The Triton

Boat Show News

PBIBS17: European builders increase presence in Palm Beach


Editor’s Note: For an updated and expanded version of this story, see the cover story in our May issue, or click here.

By Dorie Cox

The 32nd annual Palm Beach International Boat Show weathered several squalls on opening day. The first that hit about an hour after gates opened sent crew running to secure cushions and move displays. Many held onto their chamois cloths most of the day through intermittent rain showers.

But staff at several European boatbuilders were set up and waiting to meet the U.S. audience, including first-time exhibitor Feadship Royal Dutch Shipyard.

“Our clients enjoy meeting with us in person,” said Farouk Nefzi, marketing and brand director of Feadship. “There is historical value for us to be here [at a boat show]. It is a big fleet that is sailing here.”

The company was started to market to the Americas, including Latin America and the United States, he said

“The history is reflected in the origin of the acronym, First Export Association of Dutch Shipbuilders,” Nefzi said.

Feadship has had an office in Ft. Lauderdale for 40 years and always exhibits at the Fort Lauderdale International Boat Show.

“We will see how it goes; we have to try to see how it works,” Nefzi said of exhibiting in Palm Beach. “Our expectation is all about expanding our brand and networking. Being at this show reinforces our commitment to this market. This is the way to explore this show and see what it has to offer.”

Capt. Ted McCumber, commercial director of Feadship’s Americas office, said one of the owners, Henk de Vries did not attend the Ft. Lauderdale show but is on site in Palm Beach.

“We’re here because it feels like our clients are starting to come to this show,” Capt. McCumber said.

Heesen is another European builder that is expanding into the Palm Beach show. Sara Gioanola, PR and press office manager for the company, said the company does not exhibit at Yachts Miami Beach but does at the Ft. Lauderdale show.

“The founder of Heesen said if you don’t go to Ft. Lauderdale, people think you’re dead,” she said. “Last year was the first year at this show. We plan to do this more often if it goes well. Palm Beach is a key show for the right people for this time of year.”

Last year, Thom Conboy, director of sales for North America, Mexico, Bahamas and Caribbean, said the company should consider exhibiting in the Palm Beach show.

“Thom recommended for Heesen to really be coming to this show,” Gioanola said. “It is becoming the show for superyacht builders.”

Other European builders including Amels and Moonen are also exhibiting in Palm Beach this year.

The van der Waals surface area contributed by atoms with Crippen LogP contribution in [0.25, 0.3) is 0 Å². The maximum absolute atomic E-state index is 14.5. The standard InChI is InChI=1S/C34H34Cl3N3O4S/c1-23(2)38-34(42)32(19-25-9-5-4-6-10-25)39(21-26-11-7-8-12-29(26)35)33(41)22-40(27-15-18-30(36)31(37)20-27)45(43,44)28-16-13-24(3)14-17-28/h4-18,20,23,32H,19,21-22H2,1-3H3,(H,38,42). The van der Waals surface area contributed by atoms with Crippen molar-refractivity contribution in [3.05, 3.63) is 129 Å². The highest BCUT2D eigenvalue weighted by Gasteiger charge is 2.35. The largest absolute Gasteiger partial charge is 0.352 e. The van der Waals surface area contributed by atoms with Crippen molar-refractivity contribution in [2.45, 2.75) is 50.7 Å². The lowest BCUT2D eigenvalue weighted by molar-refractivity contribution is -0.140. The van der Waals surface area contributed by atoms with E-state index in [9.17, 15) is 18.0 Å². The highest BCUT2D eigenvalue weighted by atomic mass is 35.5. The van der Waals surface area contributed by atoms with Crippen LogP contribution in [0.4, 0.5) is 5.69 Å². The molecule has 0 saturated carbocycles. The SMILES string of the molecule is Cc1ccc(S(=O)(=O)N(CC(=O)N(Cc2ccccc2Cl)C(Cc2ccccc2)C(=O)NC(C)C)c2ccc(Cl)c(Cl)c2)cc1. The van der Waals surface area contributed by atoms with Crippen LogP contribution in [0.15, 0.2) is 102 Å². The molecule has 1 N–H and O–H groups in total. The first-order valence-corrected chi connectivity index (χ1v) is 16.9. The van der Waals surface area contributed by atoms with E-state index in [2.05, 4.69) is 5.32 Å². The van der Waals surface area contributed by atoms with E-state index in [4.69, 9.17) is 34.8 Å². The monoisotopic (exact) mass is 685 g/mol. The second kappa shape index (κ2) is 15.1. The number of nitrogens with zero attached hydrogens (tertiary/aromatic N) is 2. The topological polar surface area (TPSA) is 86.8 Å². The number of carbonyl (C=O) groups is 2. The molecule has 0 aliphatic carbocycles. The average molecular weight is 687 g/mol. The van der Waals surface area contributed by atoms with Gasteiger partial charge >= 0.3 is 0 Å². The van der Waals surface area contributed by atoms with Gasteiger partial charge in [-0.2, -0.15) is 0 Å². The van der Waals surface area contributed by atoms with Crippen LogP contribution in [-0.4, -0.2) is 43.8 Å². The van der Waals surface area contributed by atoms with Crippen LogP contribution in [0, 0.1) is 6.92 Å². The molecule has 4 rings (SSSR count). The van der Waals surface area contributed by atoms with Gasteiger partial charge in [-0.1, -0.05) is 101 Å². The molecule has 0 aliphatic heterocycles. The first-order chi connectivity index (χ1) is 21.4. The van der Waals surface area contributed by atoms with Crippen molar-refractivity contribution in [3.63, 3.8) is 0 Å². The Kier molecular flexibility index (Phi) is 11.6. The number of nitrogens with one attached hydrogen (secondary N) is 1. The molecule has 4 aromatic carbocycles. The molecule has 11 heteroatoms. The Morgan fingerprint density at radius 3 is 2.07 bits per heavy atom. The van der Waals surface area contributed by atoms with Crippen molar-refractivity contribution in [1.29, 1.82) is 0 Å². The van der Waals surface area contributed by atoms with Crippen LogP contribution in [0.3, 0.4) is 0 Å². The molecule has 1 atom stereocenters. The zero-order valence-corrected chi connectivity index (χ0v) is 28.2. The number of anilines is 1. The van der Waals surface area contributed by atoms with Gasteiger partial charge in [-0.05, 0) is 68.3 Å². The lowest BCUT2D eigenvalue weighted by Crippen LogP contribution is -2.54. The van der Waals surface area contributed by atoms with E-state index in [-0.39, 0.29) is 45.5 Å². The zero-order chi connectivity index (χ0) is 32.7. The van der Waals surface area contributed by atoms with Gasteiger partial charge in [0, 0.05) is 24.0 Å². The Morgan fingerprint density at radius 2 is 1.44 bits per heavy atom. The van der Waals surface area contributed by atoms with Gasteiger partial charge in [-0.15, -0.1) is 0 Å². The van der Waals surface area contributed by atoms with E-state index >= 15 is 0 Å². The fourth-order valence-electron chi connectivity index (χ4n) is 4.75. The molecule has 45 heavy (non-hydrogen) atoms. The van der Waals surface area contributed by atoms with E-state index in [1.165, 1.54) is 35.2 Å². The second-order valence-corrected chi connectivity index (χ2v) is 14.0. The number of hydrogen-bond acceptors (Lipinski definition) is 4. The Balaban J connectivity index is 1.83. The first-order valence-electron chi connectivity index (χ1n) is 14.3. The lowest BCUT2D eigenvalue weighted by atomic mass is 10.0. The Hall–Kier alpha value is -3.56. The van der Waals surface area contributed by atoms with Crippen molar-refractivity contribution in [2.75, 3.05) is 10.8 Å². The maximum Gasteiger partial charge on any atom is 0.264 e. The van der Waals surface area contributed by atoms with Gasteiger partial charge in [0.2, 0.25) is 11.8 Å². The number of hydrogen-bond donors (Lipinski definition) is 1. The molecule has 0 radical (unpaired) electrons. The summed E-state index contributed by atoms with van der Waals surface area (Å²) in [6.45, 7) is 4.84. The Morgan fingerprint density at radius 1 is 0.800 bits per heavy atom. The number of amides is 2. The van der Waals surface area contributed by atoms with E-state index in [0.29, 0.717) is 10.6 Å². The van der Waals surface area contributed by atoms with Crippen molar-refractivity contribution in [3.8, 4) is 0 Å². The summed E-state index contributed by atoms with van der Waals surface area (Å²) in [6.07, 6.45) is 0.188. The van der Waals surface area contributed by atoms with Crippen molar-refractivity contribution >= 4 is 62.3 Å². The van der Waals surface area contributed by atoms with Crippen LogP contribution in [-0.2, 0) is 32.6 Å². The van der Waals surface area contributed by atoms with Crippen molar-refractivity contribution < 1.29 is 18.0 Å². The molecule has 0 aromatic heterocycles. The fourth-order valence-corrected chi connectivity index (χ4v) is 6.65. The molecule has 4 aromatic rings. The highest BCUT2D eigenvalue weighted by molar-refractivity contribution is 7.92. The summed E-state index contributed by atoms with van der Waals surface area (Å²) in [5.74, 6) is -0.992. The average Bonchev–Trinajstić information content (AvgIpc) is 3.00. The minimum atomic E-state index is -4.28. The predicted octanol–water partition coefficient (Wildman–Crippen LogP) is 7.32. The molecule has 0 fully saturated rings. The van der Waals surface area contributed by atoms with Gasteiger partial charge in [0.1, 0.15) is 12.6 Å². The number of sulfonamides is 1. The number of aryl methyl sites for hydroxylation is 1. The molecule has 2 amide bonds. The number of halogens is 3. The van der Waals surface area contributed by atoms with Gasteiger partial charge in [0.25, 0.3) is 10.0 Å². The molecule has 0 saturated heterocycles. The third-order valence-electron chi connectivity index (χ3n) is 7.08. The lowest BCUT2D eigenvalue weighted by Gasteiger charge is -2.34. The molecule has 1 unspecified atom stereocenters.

Andrew Doole, senior vice president and COO, of Show Management expects continued growth for the show.

“We’ve had SYBass (Superyacht Builders Association) meetings the last six years in Monaco promoting the Palm Beach show,” Doole said. “It is unique. Our wealthy clients are still in town for the season, right across the water. It is amazing clientele.”

The show has an area designated for the superyacht builders near the center of the show.

“We are trying to create an attractive environment for the boatbuilders,” Doole said. “We had Feadship visit the last two years and they liked the look.”

The Palm Beach show continues to grow, including more in-water displays.

“We have 700 [boats] in water ranging from 16 to 200 feet,” he said. “And with the new ownership, we expect to expand and upgrade.”

Three weeks ago, Show Management was purchased by Informa, a European events and publications company that produces the Monaco Yacht Show.

Mike Frank, director of U.S. yacht management with Camper & Nicholsons International, said he understands the expansion of the European builders at the show.

“The U.S. builders are dropping out of the market,” Frank said.

But he has high hopes for all the exhibitors for the remainder of the event.

“Today has been disappointing,” he said. “A couple of clients have called and said, ‘See you tomorrow’. It [the weather] is keeping clientele away, but it is a great show, and it improves every year.”

The charter yacht market also optimized the stormy weather. Jennifer Saia, president and charter specialist of B&B, said the slower crowds worked to her benefit.

“I’ve had many calls from clients saying they will come tomorrow after the rain,” Saia said. “But this weather is good for us as agents. Back in the day, they had industry hours for us to see each other’s boats, so today has turned into a work day for us.”

Pat Codere and Anita Dodds are charter managers at Fraser Yachts.

“It’s unfortunate about the weather; it prohibited many from coming today,” Codere said. “But this show is classier and nicer. It’s a very civilized show and easy to get around to find what you want.”

“It is quieter but I love the atmosphere here,” Dodds said. “It feels sophisticated and it makes people want to come to the Palm Beach show. The weekend will definitely be busier.”

Despite the lack of big crowds, business continued.

“We’ve had good clientele today despite the weather,” said Steve Moynihan, owner of HMY Yachts. “We have written a couple of contracts.”

And as the rain and wind slowed in the late evening, Moynihan said he is undaunted for another good show this year.

“Now that we have this mess out of the way, we’re ready for the crowds.”

About Dorie Cox

Dorie Cox is editor of The Triton.

View all posts by Dorie Cox →

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